7 Ways to Make Your Home Healthy and Safe for Your Family
Making your home healthy and safe doesn’t have to be costly and overwhelming. Some of these fixes are simple and easy, yet they give you a chance to re-examine a lifetime of habits. Just a couple of changes can make your home a much better place for your family.
Monitor Carbon Monoxide
Carbon monoxide (CO) is an odourless and colourless gas that can be deadly, especially for kids. Low to moderate levels of carbon monoxide may cause flu-like symptoms. Oil, wood, coal, charcoal, and natural gas are fuels that can produce carbon monoxide. Get someone to inspect your heating system (flues and chimneys as well) every year. Install CO alarms outside bedrooms and other areas where your family spends a lot of time. Cars, power washers, lawnmowers, and portable generators can also produce CO, so make sure all of your equipment works well.
Guard Against Scalding
Hot water burns like fire, or at least it feels like it. We often think that our bathtub may be a drowninghazard. However, burns are a bigger threat. If a toddler or baby is exposed to 60°C hot water, it can scald them in less than 5 seconds. To prevent that, set your water heater to 48°C.
Rein in the Dust
House dust can aggravate allergies. Some types of dust contain chemicals that can be more dangerous than pesticides, lead, and other nasty substances. If you can, throw out wall-to-wall carpeting. Tile, cork, and wood are more expensive flooring options, but they are not as big dust and allergen collectors as carpeting. Get a powerful vacuum cleaner that has a HEPA filter.
Make sure your ductwork is up to par. Faulty ductwork harbours dust and spreads it around the house. Dust doesn’t just trigger allergies; it is also highly flammable. In other words, your old ducts are a safety hazard, especially if you rely heavily on your HVAC system in the winder. When temperatures drop, homeowners rely on insulation to keep the air in the ducts warm. But, badly-installed insulation can make matters worse as it is another fire hazard, on top of the dust that may be inside the ducts. Solving dust problems is not one of the most affordable items on this list, but it certainly is cost-effective in the long run. Consider hiring a professional to inspect your ductwork.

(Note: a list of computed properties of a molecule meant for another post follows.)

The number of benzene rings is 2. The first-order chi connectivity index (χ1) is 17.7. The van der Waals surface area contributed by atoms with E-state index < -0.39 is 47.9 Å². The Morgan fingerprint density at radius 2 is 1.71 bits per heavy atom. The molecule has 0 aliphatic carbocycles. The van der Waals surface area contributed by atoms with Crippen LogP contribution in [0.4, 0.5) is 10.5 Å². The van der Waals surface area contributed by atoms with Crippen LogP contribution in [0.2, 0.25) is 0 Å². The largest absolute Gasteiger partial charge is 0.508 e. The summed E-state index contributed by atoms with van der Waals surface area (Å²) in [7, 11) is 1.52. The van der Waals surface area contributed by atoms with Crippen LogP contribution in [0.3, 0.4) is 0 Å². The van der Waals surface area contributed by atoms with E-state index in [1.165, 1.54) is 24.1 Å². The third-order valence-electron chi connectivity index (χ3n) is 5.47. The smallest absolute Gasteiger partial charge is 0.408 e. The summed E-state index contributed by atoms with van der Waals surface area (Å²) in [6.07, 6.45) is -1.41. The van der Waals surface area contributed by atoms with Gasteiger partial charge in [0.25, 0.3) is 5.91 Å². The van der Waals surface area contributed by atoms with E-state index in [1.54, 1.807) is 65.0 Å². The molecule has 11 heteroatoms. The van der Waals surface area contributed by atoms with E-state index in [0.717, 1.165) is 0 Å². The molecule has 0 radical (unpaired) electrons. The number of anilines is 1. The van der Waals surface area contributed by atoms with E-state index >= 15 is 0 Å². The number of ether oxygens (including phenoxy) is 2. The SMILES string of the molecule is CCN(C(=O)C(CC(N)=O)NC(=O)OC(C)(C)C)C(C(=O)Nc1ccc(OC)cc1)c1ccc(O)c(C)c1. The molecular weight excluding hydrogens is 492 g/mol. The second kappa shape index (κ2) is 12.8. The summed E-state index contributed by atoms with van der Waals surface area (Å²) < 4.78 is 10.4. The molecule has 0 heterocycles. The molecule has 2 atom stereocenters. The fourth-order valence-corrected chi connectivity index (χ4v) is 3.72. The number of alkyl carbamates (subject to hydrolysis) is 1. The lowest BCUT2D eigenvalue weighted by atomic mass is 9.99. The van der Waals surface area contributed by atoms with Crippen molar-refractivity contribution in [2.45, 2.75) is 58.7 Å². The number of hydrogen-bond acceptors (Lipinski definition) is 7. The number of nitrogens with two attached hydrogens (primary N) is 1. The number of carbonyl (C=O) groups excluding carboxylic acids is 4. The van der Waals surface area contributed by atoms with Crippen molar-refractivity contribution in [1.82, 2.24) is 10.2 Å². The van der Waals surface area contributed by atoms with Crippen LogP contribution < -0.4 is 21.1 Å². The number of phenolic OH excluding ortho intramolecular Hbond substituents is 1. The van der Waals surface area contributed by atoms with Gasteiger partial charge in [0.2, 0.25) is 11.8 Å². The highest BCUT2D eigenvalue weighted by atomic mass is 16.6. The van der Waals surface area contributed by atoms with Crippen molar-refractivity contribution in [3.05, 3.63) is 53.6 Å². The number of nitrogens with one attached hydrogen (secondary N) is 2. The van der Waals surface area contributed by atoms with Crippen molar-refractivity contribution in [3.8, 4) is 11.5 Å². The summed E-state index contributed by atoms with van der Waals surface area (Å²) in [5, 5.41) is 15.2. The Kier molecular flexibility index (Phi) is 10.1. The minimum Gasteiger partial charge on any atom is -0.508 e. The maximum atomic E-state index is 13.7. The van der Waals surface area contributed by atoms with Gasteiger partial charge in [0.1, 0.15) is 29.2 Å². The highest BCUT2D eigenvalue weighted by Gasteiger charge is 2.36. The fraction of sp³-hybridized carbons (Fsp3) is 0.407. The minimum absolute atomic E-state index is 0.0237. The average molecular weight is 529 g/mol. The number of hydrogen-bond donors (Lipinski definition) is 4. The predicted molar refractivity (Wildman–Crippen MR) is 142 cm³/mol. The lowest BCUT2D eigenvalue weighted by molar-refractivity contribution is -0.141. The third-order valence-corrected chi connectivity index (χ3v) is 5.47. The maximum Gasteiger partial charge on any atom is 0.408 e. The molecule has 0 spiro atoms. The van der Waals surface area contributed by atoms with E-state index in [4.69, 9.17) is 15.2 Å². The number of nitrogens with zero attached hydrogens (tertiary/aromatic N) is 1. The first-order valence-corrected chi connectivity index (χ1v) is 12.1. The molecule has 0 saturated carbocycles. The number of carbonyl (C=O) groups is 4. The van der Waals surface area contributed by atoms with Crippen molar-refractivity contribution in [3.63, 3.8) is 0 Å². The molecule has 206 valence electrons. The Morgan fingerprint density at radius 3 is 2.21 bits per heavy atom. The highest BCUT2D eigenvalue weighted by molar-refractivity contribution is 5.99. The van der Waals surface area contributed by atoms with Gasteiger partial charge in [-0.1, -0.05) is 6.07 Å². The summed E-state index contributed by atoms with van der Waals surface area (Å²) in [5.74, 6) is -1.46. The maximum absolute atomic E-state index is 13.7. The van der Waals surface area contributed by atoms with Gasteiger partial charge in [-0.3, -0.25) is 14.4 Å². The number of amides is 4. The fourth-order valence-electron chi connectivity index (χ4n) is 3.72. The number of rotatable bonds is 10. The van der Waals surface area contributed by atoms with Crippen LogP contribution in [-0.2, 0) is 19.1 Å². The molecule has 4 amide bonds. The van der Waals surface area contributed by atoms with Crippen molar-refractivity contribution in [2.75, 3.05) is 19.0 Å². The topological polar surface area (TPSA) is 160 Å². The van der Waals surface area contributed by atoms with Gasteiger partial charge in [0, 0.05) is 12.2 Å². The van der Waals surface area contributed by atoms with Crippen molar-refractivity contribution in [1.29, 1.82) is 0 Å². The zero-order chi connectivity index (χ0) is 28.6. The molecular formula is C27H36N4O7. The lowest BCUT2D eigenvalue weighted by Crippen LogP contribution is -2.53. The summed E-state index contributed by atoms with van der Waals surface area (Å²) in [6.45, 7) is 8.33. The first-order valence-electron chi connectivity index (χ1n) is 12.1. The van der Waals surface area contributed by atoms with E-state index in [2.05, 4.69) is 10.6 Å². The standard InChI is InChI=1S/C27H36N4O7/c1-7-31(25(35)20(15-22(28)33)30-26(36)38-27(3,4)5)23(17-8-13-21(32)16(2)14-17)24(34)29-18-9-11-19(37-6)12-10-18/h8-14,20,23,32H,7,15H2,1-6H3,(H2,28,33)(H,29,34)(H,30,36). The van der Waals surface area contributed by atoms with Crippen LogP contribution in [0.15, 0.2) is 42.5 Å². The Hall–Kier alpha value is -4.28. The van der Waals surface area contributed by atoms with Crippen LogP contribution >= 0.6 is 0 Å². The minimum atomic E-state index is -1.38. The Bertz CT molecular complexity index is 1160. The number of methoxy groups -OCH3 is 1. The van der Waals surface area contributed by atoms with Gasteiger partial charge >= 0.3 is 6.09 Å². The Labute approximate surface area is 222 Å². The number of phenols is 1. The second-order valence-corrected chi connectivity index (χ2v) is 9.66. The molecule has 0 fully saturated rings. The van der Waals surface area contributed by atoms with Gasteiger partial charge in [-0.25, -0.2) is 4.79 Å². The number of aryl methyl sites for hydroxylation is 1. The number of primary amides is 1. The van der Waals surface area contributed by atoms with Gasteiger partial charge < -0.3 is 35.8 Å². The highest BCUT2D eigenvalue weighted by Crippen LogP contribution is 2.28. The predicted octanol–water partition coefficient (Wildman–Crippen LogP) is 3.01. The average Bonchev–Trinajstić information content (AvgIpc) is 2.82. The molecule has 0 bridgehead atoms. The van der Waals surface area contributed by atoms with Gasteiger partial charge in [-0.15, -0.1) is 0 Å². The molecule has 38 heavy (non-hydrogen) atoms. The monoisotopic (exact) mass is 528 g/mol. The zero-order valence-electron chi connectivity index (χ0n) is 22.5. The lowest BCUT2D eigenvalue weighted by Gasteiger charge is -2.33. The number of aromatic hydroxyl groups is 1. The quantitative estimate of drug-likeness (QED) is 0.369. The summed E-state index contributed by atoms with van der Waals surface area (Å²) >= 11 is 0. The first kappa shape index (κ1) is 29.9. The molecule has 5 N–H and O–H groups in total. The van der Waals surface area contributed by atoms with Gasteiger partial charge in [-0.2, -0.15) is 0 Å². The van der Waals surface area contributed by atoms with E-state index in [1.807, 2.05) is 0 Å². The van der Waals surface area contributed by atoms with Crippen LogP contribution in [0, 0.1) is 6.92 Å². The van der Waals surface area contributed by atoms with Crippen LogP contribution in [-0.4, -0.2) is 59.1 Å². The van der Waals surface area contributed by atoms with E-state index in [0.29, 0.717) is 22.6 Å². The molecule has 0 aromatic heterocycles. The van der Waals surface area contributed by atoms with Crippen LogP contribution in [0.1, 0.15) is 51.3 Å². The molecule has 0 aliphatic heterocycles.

Ditch the Chemicals
Avoid using chemical-based cleaners and pesticides. Replace them with plant-based products, basic soap and water, or essential oils. Toxic chemicals in cleaners may be carcinogens and can aggravate asthma. Lemon, vinegar, and baking soda are also great natural cleaning solutions. If these are not an option, go with cleaners that do not contain ammonia or chlorine. If your cleaners make your lungs constrict, it’s time to throw them out. Look for ones that say, ‘phosphate-free,’ ‘petroleum-free‘ or ‘biodegradable.’
Store Food in Glass
Avoid storing leftovers in plastic. Plastic can leach hormone-like chemicals and toxins into your food. That matter can throw your hormones out of balance. Glass doesn’t do that. On top of that, it’s recyclable and reusable.
Don’t use Teflon
Cook with stainless steel or cast iron. You can also use silicone baking moulds. Non-stick cookware may be more convenient, but it can expose your family to toxic fumes. Materials that are used to make the surface non-stick are known to emit such fumes.
Filter Tap Water
Many people wrongly assume that bottled batter is better than tap water. In fact, it’s the opposite. According to Prof Paul Younger, of Glasgow University, “Water coming from U.K. taps is the most stringently-tested in the world.” Only 0.04% of 2014 water quality tests showed that the tested water failed to meet the standards.
You can use a water dispenser with a filter to be absolutely sure the water doesn’t have traces of pesticides, chlorine, lead, and E.coli. Filtering the water is very simple. You just need to change the filters regularly.
Michael has been working in marketing for almost a decade and has worked with a huge range of clients, which has made him knowledgeable on many different subjects. He has recently rediscovered a passion for writing and hopes to make it a daily habit. You can read more of Michael’s work at Qeedle.
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